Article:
A Moment of Reflection: Fill in the Blank

A Moment of Reflection: Fill in the Blank

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In  our busy lives, it’s always good to take a moment of reflection. It is always critical to remind yourself that not all _____ are _____. You have to always remind yourself not to generalize, in whatever situation you are in life. The “blanks” differ from person to person.  If you’re a single man going through dating horrors, not all women are crazy. When I was single, I had to remind myself of that about men 🙂 . From a political standpoint, not all Republicans are evil, not all Democrats are destructive. Fill in the blanks.

I found myself having to have to do that frequently in the last few weeks. After coming off the heels of a widely publicized scandal, in which police officers that I knew in Miami Beach, socialized with, went to battle shoulder to shoulder with in the court room, were discovered to have sent very vile racist and misogynistic emails, I had to take a step back and reflect. After getting past my initial hurt and anger, I had to think about constructive ways to confront what has clearly emerged as a subculture of racism in a department that I actually have the unique opportunity to effect change in. But I had to remind myself that this was not necessarily the culture, but a subculture. Because not all ______are ______. Not all police officers are racist. Not every single police officer in that department was involved. But it did take a moment to get to that place. I had to evaluate all of my interactions. I had always believed that myself and people who were racist pretty much had a clear understanding; we’d look at each other, and know that we were not on the same page.There was always a certain edge that is present. It’s hard to put into words, but just how one can sense when a person doesn’t like you, it’s the same type of feeling.  But it was clear in this case that those who held ignorant views did not always act in this fashion, and were capable of hiding it on a whole new level.
Interestingly enough, several weeks before the Miami Beach emails broke, I was teaching a class to police management, and we reached the topic of social media.  A similar scandal had occurred in 45 minutes north of us in Ft. Lauderdale, and an African American sergeant asked me my opinion. Mistake #1 — never ask my opinion, because I will give it to you raw.  I basically said that anyone who would sent such emails degrading African Americans and women was a subhuman racist. I noticed an interesting shift of energy in the room, and the sergeant looking at me with panic. He came up to me after, and said “while I’m glad you said that and I agree with you, the truth is, there are some officers who really think that stuff is funny.” I looked at him as if he was an alien.  Not even two months later, the news of Miami Beach Police Department broke.
After just coming off the heels of this analysis and coming to a fairly decent place, I was then confronted with the horrible images that we all saw of the McKinney pool party video, and the actions of former officer Eric Casebolt. He has since resigned, with his attorney later explaining that Casebolt had responded to two suicide calls that day, and his emotions got the better of him. I can only hope that once he saw the video, he realized that “oh my gosh, I have a daughter/niece/neighbor the same age as did Dajerria Becton”. I can only hope that he realized when confronted with the video that his actions were rooted in anger, not an attempt to arrest someone engaged in criminal activity. I can only hope that in looking at the video he realized that he escalated the situation, and that the boys he drew his gun on only reacted to his unprofessional conduct in hurling a bikini clad girl to the ground; that the fact his fellow officers rushed over unarmed was a sign that he was over saturated and needed to step away from his position. I firmly believe that there needs to be policies in place to deal with officer stress. It is still taboo for officers to seek counseling or to complain of over saturation, which can lead to incidents like this. I believe officers need to be rotated out of certain assignments to quite bluntly, keep them sane.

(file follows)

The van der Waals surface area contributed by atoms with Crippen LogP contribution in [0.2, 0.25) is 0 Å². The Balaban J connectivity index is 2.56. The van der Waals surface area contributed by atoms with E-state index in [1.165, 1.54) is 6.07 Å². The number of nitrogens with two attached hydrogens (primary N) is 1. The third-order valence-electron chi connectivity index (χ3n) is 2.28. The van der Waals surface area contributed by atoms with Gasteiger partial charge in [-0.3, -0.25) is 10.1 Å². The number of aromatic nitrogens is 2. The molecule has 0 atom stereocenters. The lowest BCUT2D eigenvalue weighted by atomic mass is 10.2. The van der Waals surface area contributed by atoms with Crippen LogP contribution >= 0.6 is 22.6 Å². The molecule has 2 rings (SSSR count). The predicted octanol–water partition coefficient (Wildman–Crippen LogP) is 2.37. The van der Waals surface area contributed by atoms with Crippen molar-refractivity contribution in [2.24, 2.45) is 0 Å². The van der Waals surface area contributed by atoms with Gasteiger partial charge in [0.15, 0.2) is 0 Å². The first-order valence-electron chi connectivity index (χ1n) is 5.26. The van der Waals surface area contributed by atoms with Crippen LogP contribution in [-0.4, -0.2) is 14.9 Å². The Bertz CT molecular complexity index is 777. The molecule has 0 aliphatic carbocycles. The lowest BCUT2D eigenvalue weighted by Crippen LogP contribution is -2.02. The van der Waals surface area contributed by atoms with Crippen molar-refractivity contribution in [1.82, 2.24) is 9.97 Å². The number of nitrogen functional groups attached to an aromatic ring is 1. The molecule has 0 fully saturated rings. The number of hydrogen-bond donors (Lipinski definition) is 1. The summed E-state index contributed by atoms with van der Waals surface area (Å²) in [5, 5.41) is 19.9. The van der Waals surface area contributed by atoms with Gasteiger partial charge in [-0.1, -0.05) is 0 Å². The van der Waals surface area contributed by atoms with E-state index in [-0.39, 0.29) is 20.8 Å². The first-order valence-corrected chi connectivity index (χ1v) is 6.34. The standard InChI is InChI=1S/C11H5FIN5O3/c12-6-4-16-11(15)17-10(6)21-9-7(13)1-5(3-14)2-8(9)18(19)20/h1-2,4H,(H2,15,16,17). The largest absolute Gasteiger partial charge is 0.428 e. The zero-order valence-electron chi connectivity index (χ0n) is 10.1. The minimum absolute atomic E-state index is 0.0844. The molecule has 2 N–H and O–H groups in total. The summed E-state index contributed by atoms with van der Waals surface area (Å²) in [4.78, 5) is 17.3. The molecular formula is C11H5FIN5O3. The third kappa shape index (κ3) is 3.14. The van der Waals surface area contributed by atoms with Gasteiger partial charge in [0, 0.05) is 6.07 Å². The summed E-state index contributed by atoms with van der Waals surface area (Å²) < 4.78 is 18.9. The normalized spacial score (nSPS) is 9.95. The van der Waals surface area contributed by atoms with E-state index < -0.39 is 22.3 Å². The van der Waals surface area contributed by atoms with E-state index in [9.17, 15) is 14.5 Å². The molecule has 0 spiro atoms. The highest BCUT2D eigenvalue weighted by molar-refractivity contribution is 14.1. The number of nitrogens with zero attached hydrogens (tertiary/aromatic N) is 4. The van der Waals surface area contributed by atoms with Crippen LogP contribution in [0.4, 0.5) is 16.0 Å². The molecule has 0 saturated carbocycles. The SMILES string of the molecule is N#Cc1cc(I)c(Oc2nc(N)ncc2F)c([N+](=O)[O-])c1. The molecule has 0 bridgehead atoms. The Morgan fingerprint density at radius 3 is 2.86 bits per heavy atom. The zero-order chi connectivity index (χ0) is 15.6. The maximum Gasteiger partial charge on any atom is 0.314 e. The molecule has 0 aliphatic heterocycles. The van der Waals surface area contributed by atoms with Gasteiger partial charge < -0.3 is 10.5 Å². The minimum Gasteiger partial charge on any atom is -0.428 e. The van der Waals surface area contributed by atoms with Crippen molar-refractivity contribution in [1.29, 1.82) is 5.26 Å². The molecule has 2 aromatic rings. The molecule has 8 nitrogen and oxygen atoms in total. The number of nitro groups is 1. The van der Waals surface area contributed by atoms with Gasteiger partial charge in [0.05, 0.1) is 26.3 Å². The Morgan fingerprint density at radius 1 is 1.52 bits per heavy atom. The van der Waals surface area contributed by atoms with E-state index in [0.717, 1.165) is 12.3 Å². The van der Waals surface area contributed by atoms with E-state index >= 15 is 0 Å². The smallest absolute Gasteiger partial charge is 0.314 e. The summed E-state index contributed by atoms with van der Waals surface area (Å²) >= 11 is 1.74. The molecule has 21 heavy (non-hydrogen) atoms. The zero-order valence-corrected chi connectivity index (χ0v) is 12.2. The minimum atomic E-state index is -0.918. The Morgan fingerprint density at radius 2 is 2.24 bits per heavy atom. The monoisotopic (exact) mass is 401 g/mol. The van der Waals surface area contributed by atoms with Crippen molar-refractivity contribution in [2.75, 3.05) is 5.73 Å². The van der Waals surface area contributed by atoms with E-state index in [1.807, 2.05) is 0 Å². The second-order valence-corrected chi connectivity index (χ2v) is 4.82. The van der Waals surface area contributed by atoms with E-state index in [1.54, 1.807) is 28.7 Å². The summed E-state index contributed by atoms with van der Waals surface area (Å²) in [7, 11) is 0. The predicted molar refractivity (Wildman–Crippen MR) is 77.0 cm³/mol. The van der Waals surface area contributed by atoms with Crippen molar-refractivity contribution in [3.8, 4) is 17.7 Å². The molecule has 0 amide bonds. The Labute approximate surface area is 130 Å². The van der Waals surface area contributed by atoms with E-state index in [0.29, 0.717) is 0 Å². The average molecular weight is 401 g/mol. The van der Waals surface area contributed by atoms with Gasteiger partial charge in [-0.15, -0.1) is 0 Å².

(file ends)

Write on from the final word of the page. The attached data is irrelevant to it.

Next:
I reflect back on the amazing cops I know.  I think of the African American officers who endured horrible racism in the last 20 years, but did it because they love the job and the community.  I think of the great cops of all races that do the job every day because they believe in justice, who treat everyone with respect, and are decent, good people. And I don’t want their good works to be tarnished by a few rogue nasty elements who are not worthy of the badge.  And in order to be safe, in order to have justice, we need good cops!
Regardless, I felt that I needed to step back and take a moment to remind myself to fill in the blank.  Because again if we are to ever move forward, we cannot indict an entire population for the actions of a few.
And this cuts both ways.
Remember to always fill in the blank.
M.

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